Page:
ST. LOUIS (AP) — Missouri's attorney general says the state should establish its own laboratory to produce chemicals for use in executions rather than rely on an "uneasy cooperation" with medical professionals and pharmaceutical companies.
Attorney General Chris Koster spoke Thursday to the Bar Association of Metropolitan St. Louis during a meeting at Lake of Ozarks. Though a death penalty supporter, the Democratic attorney general cited his own concerns about the death penalty.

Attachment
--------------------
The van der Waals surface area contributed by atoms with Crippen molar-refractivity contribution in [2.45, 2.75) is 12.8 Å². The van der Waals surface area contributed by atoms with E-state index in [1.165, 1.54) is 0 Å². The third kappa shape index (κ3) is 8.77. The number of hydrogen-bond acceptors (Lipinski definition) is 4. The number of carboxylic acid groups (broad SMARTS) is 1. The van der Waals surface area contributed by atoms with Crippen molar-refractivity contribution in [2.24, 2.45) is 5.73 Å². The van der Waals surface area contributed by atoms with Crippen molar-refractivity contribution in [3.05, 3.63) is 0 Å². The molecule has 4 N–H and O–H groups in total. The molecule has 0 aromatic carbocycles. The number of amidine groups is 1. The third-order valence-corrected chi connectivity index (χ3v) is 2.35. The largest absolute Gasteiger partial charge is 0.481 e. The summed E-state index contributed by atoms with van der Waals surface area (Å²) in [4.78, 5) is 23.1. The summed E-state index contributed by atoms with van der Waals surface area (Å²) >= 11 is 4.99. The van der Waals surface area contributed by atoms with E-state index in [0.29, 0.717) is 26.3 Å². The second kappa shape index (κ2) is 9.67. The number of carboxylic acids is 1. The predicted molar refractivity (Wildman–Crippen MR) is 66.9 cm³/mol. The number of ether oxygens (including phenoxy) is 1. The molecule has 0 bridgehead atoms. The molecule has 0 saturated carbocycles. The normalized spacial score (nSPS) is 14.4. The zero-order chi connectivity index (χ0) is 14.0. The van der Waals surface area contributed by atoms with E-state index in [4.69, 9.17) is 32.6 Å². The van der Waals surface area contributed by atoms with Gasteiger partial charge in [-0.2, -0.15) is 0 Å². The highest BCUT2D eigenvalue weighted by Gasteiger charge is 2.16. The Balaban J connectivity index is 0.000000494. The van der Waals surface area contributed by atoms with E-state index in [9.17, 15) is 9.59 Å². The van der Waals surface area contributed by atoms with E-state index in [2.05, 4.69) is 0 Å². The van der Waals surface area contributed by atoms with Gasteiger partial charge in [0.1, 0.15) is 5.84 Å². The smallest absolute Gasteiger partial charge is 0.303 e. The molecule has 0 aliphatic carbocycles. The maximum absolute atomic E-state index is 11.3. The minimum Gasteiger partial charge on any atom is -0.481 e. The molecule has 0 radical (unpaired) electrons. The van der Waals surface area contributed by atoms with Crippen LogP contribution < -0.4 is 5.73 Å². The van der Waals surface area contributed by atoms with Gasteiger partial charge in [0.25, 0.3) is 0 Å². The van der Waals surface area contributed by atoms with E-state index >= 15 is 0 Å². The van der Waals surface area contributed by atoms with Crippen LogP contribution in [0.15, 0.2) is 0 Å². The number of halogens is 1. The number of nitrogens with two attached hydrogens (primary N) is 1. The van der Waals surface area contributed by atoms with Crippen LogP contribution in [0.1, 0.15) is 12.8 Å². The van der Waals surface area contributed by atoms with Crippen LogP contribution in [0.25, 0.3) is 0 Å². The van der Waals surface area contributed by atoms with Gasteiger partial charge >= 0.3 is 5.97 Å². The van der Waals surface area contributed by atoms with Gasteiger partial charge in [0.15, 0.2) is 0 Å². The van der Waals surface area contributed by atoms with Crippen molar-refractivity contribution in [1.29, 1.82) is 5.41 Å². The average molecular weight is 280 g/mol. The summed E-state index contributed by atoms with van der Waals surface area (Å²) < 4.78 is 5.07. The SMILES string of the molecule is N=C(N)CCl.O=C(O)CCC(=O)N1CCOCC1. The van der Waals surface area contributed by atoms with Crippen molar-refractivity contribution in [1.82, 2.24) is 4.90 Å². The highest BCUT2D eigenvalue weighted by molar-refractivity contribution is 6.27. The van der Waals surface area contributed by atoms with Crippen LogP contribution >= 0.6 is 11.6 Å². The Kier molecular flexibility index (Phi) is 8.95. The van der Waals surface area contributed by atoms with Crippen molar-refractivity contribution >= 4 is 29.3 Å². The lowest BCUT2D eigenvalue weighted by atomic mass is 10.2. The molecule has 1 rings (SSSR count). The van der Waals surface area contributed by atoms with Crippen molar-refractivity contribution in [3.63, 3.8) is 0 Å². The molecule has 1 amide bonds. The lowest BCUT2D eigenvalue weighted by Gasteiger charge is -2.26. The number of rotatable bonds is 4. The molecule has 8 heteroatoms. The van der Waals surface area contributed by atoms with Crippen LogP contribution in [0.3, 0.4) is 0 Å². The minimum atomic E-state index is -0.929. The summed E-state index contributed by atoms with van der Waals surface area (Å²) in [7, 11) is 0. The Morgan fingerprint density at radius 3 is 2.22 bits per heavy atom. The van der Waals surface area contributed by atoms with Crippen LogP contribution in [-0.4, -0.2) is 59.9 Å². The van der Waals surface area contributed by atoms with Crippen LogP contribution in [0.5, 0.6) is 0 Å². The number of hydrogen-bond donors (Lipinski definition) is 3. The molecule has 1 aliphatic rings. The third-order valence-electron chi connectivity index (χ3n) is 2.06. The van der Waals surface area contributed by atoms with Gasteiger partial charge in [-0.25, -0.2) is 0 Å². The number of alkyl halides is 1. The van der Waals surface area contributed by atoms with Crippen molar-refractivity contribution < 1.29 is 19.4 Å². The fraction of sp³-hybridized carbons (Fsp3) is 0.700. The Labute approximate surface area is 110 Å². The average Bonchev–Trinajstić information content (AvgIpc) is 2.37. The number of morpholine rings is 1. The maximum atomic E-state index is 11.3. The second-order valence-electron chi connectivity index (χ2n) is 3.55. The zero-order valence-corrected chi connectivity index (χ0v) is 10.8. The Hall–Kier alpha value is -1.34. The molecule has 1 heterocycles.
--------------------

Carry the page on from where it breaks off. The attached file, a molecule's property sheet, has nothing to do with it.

Missouri is among several states that purchase execution drugs in secret. Critics say that if details about the source and testing aren't made public, there is no way to assure that the inmate won't suffer during the execution process.
Koster says the state should not be reliant on merchants whose identities must be shielded from public view.